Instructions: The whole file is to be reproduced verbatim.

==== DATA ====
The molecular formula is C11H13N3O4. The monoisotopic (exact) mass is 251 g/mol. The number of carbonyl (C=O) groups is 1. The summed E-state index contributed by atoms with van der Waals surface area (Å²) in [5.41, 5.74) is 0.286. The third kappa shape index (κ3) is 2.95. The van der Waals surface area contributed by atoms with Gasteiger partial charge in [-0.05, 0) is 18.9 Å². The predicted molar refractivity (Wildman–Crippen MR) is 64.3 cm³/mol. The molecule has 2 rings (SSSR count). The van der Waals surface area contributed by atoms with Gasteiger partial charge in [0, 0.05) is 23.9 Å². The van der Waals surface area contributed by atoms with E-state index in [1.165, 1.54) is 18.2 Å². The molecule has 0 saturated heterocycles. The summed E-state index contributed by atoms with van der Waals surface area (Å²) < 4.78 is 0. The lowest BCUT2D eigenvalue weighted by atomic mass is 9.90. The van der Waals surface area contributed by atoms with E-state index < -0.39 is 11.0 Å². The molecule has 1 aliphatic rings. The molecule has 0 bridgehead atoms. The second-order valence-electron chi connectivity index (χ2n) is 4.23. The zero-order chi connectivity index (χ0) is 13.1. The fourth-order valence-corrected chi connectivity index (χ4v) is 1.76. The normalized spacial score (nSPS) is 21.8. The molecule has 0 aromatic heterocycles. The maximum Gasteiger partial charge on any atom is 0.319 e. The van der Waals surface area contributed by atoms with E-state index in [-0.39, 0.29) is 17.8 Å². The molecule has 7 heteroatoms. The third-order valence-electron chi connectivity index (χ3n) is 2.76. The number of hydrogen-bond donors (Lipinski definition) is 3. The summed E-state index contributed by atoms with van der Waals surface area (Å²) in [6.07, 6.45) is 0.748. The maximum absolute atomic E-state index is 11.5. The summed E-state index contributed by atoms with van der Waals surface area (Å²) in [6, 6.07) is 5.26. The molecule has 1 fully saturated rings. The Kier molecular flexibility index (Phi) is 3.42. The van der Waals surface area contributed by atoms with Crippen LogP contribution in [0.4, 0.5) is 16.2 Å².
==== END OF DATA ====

The molecular formula is C11H13N3O4. The monoisotopic (exact) mass is 251 g/mol. The number of carbonyl (C=O) groups is 1. The summed E-state index contributed by atoms with van der Waals surface area (Å²) in [5.41, 5.74) is 0.286. The third kappa shape index (κ3) is 2.95. The van der Waals surface area contributed by atoms with Gasteiger partial charge in [-0.05, 0) is 18.9 Å². The predicted molar refractivity (Wildman–Crippen MR) is 64.3 cm³/mol. The molecule has 2 rings (SSSR count). The van der Waals surface area contributed by atoms with Gasteiger partial charge in [0, 0.05) is 23.9 Å². The van der Waals surface area contributed by atoms with E-state index in [1.165, 1.54) is 18.2 Å². The molecule has 0 saturated heterocycles. The summed E-state index contributed by atoms with van der Waals surface area (Å²) < 4.78 is 0. The lowest BCUT2D eigenvalue weighted by atomic mass is 9.90. The van der Waals surface area contributed by atoms with E-state index < -0.39 is 11.0 Å². The molecule has 1 aliphatic rings. The molecule has 0 bridgehead atoms. The second-order valence-electron chi connectivity index (χ2n) is 4.23. The zero-order chi connectivity index (χ0) is 13.1. The fourth-order valence-corrected chi connectivity index (χ4v) is 1.76. The normalized spacial score (nSPS) is 21.8. The molecule has 0 aromatic heterocycles. The maximum Gasteiger partial charge on any atom is 0.319 e. The van der Waals surface area contributed by atoms with E-state index in [-0.39, 0.29) is 17.8 Å². The molecule has 7 heteroatoms. The third-order valence-electron chi connectivity index (χ3n) is 2.76. The number of hydrogen-bond donors (Lipinski definition) is 3. The summed E-state index contributed by atoms with van der Waals surface area (Å²) in [6.07, 6.45) is 0.748. The maximum absolute atomic E-state index is 11.5. The summed E-state index contributed by atoms with van der Waals surface area (Å²) in [6, 6.07) is 5.26. The molecule has 1 fully saturated rings. The Kier molecular flexibility index (Phi) is 3.42. The van der Waals surface area contributed by atoms with Crippen LogP contribution in [0.4, 0.5) is 16.2 Å².